Investigation of Techniques for Differentiating Stocked Hatchery Reared and Native Fingerling Striped Bass
Project number: AFS-9
Final Report Date: 1975
Period Covered: July 1, 1970 June 30, 1974
Authors: Carl Hall and Daniel Holder
To determine a distinguishing characteristic and/or suitable tagging or marking technique for differentiating stocked hatchery reared striped bass fingerlings from native river populations of striped bass fingerlings.
Fish culture techniques were developed at Richmond Hill Fish Hatchery for rearing fingerling striped bass, Morone saxatilis (Walbaum), from small size (1.5 to 2 inches) to advanced size (4 to 6 inches). Average survival of 121,585 small fingerlings reared to advanced size was 54.0 percent during the study period. Survival was highest (73%) during the fourth year as rearing techniques improved.
Use of scale growth increment and length frequency comparisons between hatchery reared and native striped bass were unsuccessful for identifying hatchery fish reared under controlled growth conditions. Difficulty in scale interpretation and variation in scale growth increment and size distribution between both groups of fish were the primary reasons for this.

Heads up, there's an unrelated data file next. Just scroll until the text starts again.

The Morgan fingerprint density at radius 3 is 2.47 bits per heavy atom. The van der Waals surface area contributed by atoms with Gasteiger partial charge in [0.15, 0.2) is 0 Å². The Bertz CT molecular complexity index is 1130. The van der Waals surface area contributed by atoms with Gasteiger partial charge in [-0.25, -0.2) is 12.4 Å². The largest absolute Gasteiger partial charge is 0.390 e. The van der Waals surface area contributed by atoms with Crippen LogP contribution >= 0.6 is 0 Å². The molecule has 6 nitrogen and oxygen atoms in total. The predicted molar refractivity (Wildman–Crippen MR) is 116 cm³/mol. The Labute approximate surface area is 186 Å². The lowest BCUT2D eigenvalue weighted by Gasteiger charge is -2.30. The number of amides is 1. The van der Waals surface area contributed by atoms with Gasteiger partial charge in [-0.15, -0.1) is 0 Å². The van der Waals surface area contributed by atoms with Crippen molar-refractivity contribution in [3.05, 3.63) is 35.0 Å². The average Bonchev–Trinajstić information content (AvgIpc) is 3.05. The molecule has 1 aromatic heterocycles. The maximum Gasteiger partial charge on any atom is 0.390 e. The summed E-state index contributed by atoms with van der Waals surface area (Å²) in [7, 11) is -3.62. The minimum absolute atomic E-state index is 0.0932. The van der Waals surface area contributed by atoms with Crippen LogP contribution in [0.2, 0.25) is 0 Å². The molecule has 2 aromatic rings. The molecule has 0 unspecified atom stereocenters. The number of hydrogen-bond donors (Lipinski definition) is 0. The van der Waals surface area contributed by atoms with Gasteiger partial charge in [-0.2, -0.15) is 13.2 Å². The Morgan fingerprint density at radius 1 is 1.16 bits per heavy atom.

Of the various external tags or marks compared relative to their suitability for identifying large numbers of stocked hatchery reared fingerlings, the modified Floy anchor tag gave best results; however, tag loss did occur. The standard FD-68 Floy was the next best tag. The Carlin tag was determined to be unsuitable because of difficulty of application and higher mortality from bacterial infections after tagging. The fin-clip as a mark was unsuccessful due to fin regeneration.
Preliminary work using a micro-magnetic tag (1 mm color-coded wire filament) gave promising results. Indications are that this tag will be useful for tagging large numbers of striped bass fingerlings.
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